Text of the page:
Conference Themes

Further information on the themes of the conference

In the mid- to late-1970s, the afterlife of the Nazi extermination of Europe’s Jews entered into a new phase. Research has shown that there was never ‘silence’ per se around the genocide of the Jews in the immediate post-war decades, and notable developments did occur during the 1940s, 50s, and 60s. Yet it was in the 1970s that much greater strides were made, thanks in part to the international emergence of “the Holocaust” as a collective conception. By no means did this bring resolution or consensus, nor did it necessarily spur immediate confrontation with this dark past.

Conference ImageThe Memorial at Grunewald Railway Station, Berlin:

the site of deportation for Berlin’s Jews.


This conference is concerned specifically with what has happened in the ensuing decades since the mid- to late-1970s. Ours is the generation in which Holocaust memory has grown exponentially, expanding and extending at such a rate that it not only permeates Western culture and society, but now has global proportions. Nor is there any indication of this slowing down any time soon; instead, increased concern at the passing of survivors has given but further impetus to attempts to teach, learn, and remember the Holocaust, whilst its continued representation raises ongoing interest in its abstraction and appropriation.

The conference seeks to explore and examine the development of Holocaust history and memory over the past four decades. Our specific areas of interest include:

  • The social, political and cultural memories of the Holocaust that have emerged over the past generation.
  • What trajectories have these followed, how and why?
  • What structural forces and individual agencies have driven these memories, and to what ends?
  • Given that Holocaust memory has become a dimension of our contemporary condition, how have the fortunes of Holocaust history and remembrance interfaced and intersected with major historical events like the cessation of the Cold War, transnational trends such as Europeanisation and globalisation, and transcultural phenomena like human rights?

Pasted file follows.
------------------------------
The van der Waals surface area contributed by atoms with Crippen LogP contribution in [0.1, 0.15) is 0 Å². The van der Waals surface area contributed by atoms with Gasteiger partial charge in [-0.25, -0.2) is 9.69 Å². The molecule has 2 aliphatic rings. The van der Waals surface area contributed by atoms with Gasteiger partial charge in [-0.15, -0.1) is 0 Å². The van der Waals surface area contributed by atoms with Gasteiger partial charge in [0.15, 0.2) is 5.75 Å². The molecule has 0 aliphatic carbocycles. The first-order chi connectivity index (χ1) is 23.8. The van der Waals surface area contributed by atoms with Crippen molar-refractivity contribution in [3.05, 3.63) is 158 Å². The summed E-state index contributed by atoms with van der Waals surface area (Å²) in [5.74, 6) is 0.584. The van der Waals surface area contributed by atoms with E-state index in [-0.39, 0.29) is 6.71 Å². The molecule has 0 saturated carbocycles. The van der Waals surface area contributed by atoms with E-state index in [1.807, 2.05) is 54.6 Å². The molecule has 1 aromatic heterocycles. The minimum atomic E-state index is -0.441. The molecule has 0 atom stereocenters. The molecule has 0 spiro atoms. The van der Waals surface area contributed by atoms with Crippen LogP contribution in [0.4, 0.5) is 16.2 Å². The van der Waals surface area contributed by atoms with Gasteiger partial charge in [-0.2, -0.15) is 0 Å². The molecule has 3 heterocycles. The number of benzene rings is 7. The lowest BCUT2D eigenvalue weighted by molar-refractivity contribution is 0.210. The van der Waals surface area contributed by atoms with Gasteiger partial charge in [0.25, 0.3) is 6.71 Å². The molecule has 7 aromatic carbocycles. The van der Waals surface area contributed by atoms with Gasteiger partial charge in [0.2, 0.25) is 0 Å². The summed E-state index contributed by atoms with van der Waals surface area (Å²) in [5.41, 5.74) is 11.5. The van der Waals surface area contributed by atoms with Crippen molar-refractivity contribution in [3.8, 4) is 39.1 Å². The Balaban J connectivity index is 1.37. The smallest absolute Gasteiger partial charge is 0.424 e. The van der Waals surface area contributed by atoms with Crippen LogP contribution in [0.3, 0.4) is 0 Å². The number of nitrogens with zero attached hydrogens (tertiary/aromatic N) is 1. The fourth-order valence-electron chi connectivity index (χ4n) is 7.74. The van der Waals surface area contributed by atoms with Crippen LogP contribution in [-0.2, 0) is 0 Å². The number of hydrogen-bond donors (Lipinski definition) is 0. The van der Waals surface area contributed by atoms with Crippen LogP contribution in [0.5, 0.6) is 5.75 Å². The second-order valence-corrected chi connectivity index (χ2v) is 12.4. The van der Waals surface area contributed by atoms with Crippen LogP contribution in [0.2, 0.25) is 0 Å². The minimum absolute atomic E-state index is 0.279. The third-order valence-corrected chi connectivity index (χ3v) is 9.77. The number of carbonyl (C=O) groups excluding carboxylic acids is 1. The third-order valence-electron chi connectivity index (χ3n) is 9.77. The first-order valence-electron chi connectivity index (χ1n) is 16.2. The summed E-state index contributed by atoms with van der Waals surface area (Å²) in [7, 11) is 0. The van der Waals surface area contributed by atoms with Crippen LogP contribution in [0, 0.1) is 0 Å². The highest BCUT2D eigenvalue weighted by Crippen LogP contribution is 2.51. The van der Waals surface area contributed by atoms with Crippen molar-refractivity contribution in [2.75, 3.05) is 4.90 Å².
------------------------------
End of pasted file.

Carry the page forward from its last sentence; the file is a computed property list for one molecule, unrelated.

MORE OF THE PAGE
• To what extent have our social, political and cultural memories of the Holocaust allowed or prevented us from confronting other genocides and instances of man-made atrocity?
  • And finally how do we begin to historicize the explosion of Holocaust memory, to determine what influence new threats and challenges – from climate change to the “war on terror” – exert on how we think and use the Holocaust?

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Conference presentations have been gathered following a call for papers, and will consist of symposia, individual papers and workshop presentations.

  • Research Symposia will last 90 minutes and will consist of three linked papers of 20 minutes each and include a discussant
  • Individual research papers will last 30 minutes, including 10 minutes of discussion and will be organised into streamed sessions of 90 minutes duration.
  • Workshop presentations will last 45 minutes and should be focused on sharing a teaching strategy or other resource in an interactive way. Workshops will be combined into joint sessions of 90 minutes duration.


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